Friday, March 13, 2015

VMware Licencing - that was annoying

I'm going through a process of scoping hardware for a new project which is sized a little larger than usual for us. We are still relatively new to virtualization both in inclination but also in respect of vendor willingness to support it, but have used VMWare Essentials to get ourselves started. With this project I expected a step up but that Essentials Plus or at least vSphere Standard+vCenter might be as far as was needed.

First I discovered that "full vCenter" cannot manage Essentials hosts which is grating. Then in reading around editions I discovered the presence of a vCPU (Virtual SMP) limit on guests, but we need to provision one at 24 vCores, which would put it at Enterprise for 5.1. I pinged our hardware vendor who also acts as our VMware vendor and said "figure it out for me" and the initial answer I got was Enterprise Plus, but after pressing the matter the rep said "I'll double check"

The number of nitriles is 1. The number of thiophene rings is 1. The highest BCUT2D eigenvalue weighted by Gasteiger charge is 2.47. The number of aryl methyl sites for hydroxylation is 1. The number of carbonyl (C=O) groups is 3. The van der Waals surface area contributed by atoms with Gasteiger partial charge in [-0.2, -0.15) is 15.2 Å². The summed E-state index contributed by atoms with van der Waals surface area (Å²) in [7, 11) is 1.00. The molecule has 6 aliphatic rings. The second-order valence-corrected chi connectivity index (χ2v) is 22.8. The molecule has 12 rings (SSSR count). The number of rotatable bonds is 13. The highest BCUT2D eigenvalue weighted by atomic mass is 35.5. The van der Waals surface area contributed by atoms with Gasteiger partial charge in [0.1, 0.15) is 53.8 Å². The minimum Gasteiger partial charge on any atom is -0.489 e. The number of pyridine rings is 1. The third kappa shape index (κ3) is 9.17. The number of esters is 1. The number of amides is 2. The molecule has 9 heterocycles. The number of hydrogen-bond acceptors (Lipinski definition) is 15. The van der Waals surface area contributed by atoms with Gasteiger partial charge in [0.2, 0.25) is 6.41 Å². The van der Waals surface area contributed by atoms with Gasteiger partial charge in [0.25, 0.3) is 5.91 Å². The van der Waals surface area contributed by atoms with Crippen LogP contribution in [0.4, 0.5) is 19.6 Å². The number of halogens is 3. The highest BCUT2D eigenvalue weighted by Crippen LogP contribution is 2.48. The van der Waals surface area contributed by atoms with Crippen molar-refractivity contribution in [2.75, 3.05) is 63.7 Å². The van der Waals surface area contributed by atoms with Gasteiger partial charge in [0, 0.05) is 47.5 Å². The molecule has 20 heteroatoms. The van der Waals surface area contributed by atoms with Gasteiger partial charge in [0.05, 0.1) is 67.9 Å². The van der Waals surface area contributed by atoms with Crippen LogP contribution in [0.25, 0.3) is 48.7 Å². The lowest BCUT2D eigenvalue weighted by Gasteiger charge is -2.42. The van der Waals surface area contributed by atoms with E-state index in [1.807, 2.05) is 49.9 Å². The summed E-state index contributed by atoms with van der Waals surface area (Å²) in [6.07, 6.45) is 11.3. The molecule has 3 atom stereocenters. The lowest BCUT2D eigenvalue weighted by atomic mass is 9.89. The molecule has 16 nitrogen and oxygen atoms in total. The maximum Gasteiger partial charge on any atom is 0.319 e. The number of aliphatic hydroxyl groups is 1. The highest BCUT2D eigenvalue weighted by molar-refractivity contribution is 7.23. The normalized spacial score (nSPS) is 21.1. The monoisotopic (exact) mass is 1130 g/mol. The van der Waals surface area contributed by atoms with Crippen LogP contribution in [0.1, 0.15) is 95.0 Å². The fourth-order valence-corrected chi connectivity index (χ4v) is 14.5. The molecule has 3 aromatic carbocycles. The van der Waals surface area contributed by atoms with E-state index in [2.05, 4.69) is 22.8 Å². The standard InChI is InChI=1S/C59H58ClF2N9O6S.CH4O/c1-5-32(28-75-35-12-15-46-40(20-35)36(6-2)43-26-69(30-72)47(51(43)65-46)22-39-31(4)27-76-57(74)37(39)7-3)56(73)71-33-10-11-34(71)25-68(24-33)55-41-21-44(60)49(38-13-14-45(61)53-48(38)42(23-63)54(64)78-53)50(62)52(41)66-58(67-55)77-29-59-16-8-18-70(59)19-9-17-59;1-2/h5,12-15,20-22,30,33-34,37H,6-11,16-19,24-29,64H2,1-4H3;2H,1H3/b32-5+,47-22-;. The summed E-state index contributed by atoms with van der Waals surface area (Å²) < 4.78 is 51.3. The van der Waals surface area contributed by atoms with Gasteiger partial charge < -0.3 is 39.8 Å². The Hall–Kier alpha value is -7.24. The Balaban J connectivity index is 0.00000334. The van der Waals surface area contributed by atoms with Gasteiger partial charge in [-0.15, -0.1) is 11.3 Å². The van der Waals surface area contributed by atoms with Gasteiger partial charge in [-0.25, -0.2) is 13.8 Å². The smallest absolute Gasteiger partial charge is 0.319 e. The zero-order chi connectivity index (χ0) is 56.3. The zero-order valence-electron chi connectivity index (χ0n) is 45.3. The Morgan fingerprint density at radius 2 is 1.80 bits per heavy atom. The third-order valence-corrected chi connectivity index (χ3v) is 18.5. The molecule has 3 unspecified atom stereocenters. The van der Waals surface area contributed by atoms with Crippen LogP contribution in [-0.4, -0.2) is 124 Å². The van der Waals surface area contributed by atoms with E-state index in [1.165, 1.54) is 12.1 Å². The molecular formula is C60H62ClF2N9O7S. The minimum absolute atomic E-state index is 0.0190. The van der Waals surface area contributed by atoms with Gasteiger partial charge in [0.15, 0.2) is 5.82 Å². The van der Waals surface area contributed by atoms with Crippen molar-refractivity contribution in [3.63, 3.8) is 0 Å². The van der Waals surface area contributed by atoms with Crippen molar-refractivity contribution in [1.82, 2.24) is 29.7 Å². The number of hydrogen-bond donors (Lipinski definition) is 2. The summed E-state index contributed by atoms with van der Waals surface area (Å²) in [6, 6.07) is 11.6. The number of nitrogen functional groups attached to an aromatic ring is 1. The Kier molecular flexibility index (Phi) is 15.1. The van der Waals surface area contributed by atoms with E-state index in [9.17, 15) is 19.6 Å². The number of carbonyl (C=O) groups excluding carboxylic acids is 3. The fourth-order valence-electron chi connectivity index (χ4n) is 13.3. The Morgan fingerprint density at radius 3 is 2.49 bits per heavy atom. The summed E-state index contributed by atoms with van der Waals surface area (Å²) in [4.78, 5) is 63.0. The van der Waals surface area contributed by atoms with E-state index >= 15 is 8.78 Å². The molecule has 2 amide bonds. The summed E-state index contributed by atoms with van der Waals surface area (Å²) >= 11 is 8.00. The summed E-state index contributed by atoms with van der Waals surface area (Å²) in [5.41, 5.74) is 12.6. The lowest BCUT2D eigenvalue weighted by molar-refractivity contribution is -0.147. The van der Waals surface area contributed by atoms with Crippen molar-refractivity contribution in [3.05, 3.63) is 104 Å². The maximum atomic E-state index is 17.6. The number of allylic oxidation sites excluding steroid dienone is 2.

Fortunately, while waiting for the reply, I found VMware KB 2001113 which showed that yes, there was an 8-vCPU limit on editions through Standard in 5.1, but there's a "See note" under 5.5. The "note" is KB 2064117 which says in respect of "all paid editions":
There are no restrictions on the number of vCPUs per virtual machine. You can configure up to the maximum number of vCPUs per virtual machine as specified in the vSphere 5.5 Configuration Maximums Guide.
The free hypervisor remains limited to 8 vCPU per guest (but the 32Gb/host limit is gone).

So if you don't have a reason you need to stick at 5.1, even Essentials is sufficient to run even what is for us a ridiculously large 24 vCPU guest. Now I wish I hadn't spent so much time on an SCVMM/HyperV plan B...
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